So reads the headline in The Bookseller this week, see Heloise Wood’s full report here and below:
Canongate will publish Costa Award-winning author Jess Kidd’s third novel, “an enchanting Victorian detective story”, as a lead fiction title next year.
The company’s publishing director Francis Bickmore acquired UK and Commonwealth rights from Susan Armstrong at C+W. Bickmore described the London-based mystery as “a novel that breaks the mould entirely”, promising “a very noisy publication” for the lead title in spring 2019.
Things in Jars is Kidd’s third title, all published by Canongate, and is billed by the publisher as “an enchanting Victorian detective story that explores what it is to be human in inhumane times”.
Set in London in 1863, it follows Bridie Devine, the finest female detective of her age, taking on her toughest case yet. Reeling from her last job and with her reputation in tatters, the blurb reads, a remarkable puzzle has come her way. Christabel Berwick has been kidnapped. But Christabel is no ordinary child. She is not supposed to exist. As Bridie fights to recover the stolen child she enters a world of fanatical anatomists, crooked surgeons and mercenary showmen. The public love a spectacle and Christabel may well prove the most remarkable spectacle London has ever seen.
Kidd’s debut, Himself, was acquired by the independent publisher in 2015 and shortlisted for the Irish Book Awards in 2016 before she went on to win the Costa Short Story Award in the same year. In 2017, Himself was shortlisted for the Authors’ Club Best First Novel Award and longlisted for the CWA John Creasey (New Blood) Dagger.
Her second novel, The Hoarder, a tale of a lonely care worker and her cranky client set in West London, was published in hardback last year. Both books were BBC Radio 2 “Book Club” picks and she has sold 13,766 copies for £129,049 according to Nielsen BookScan.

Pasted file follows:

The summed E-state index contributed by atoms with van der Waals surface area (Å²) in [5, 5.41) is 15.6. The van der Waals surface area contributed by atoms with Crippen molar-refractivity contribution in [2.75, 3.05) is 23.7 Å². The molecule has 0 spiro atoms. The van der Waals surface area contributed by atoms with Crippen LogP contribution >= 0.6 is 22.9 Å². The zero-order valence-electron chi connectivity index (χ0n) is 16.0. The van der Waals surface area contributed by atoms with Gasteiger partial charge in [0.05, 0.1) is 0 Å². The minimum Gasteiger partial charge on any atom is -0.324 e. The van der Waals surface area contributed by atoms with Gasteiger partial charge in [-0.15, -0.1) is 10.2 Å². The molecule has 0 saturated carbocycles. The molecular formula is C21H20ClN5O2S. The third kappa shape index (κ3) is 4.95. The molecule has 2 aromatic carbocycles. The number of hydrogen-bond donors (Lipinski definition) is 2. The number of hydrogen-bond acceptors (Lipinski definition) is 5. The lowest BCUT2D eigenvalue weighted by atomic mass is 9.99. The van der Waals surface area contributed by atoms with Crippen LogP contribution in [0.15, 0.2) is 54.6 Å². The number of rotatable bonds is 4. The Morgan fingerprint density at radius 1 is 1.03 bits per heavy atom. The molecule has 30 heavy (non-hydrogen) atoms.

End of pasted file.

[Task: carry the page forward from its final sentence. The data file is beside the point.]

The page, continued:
Kidd, who was brought up in London as part of a large family from County Mayo, completed her first degree in Literature with The Open University. She has taught creative writing and gained a PhD in Creative Writing Studies, as well as working as a support worker specialising in acquired brain injury.
She said: “Things in Jars has been a blast to write and there is no better publisher for a sprawling, immersive, brand-new take on Victorian London than Canongate. Together we present an assault on the senses, a detective story with a cast of characters I adore and a grave-defying romance. Things in Jars explores what it is to be human in inhumane times and as such, feels timely. I hope that readers who enjoyed Himself and The Hoarder will find much to love in this book – as well as a few surprises.”
Bickmore described Kidd’s writing as “an ever-renewing delight”.
“Readers of Himself or The Hoarder will have high expectations but Things in Jars is a novel that breaks the mould entirely,” he said. “It sucks the reader into a Victorian London that is gloriously familiar and at the same time uncannily new. Bridie Devine – canny and kick-ass, smart and fearless, feminine and formidable – is our guide to this unsafe city, a detective of sorts, but not like any you’ve met before. You would be advised to tread with extreme caution. The city is not what it seems.”
He added: “Proofs are at the printers and we are already hatching a very noisy publication for April 2019.”
Armstrong said: “Working with Jess Kidd is always a joy and each time she delivers, I know to expect something utterly unique and beguiling. With Things in Jars Jess has taken a secret, wrapped it up in the smoky funk of Victorian London and let the delightfully fierce Bridie Devine loose on solving the mystery. As with all Jess Kidd novels, both her writing and characters are in a class of their own and Things in Jars improves on that stellar tradition.”